Scientists at work: Ronald Hites and Marta Venier

Environmental Science & Technology A study by Indiana University Bloomington and U.S. Environmental Protection Agency researchers found high levels of chemical flame retardants in house cats and raised the possibility that exposure to the chemicals could be linked to feline hyperthyroidism, a serious disease in cats. The study, published online in August by Environmental Science & Technology and featured on the cover of the Sept. 15 journal, concluded cats could serve as "sentinels" for human exposure to the chemicals, polybrominated diphenyl ethers (PBDEs). The authors included Indiana University doctoral student Marta Venier and Ronald Hites, IU distinguished professor and director of the Environmental Science Research Center at the IU School of Public and Environmental Affairs. They collaborated with veterinary researchers at the National Health and Environmental Effects Research Laboratory of the U.S. Environmental Protection Agency.  Full Story

Study shows genetically engineered corn could affect aquatic ecosystems


A study by an Indiana University environmental science professor and several colleagues suggests a widely planted variety of genetically engineered corn has the potential to harm aquatic ecosystems. The study was published earlier this month by the journal Proceedings of the National Academies of Sciences. Researchers, including Todd V. Royer, an assistant professor in the IU School of Public and Environmental Affairs, established that pollen and other plant parts containing toxins from genetically engineered Bt corn are washing into streams near cornfields.

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Why conservation efforts often fail

Elinor Ostrom

Modern conservation techniques have brought us the resurgence of American bald eagles, sustainable forest harvests and the rescue of prized lobster fisheries. So how can modern conservation strategies also have wrought such failures, from the catastrophic loss of Guatemalan forests to the economy-crippling Klamath River salmon kill in 2006? In a September issue of the Proceedings of the National Academy of Sciences, Indiana University political scientist Elinor Ostrom and colleagues argued that while many basic conservation strategies are sound, their use is often flawed. The strategies are applied too generally, they say, as an inflexible, regulatory "blueprint" that foolishly ignores local customs, economics and politics.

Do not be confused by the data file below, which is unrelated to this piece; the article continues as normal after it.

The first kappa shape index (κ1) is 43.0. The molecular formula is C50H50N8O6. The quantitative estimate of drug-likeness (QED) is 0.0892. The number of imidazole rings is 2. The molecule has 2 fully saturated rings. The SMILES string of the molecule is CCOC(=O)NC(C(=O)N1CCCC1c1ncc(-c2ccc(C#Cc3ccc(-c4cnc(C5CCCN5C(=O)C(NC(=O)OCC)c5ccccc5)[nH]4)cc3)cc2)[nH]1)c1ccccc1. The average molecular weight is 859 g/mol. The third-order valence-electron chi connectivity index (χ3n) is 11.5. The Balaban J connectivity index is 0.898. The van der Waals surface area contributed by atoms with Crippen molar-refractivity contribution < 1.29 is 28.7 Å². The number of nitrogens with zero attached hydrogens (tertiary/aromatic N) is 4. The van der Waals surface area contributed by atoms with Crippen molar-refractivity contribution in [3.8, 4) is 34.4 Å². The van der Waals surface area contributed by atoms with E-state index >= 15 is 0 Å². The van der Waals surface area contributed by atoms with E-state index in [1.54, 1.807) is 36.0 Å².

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IU research labs receive $1.69 million to develop scientific research gateway

Research Gateway

Scientists can use research gateways to access data, interact with colleagues. Traveling professors can even use the gateways to keep in touch with their students. This is how researchers from Indiana University's Pervasive Technology Labs and School of Informatics describe the goal of a new project titled "Open Grid Computing Environments (OGCE) Software for Science Gateways." The project has been awarded a grant totaling more than $1.69 million from the National Science Foundation.

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$1 million grant broadens scope of sexual health research at Indiana University

Applied Health Science Sex Researchers

Sexual health researchers at Indiana University Bloomington plan to dramatically expand the scope of their work through the new Center for Sexual Health Promotion. The Patty Brisben Foundation provided core support for the new center through a $1 million research grant to Michael Reece and Debby Herbenick, both sexual health experts in the School of Health, Physical Education and Recreation.

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Previous issue

Hans-Otto Meyer

The Sept. 18, 2007, issue of Discoveries featured a profile on Hans-Otto Meyer, professor of physics at Indiana University Bloomington. Also highlighted in this issue were a new IUPUI study that reveals that rising carbon dioxide (CO2) levels will drive dandelions to grow taller, details on IU's new food PhD., details on what people really want when choosing a mate, and information on a $1.9 million grant that IU research labs recently received to create technology infrastructure for understanding polar ice caps.

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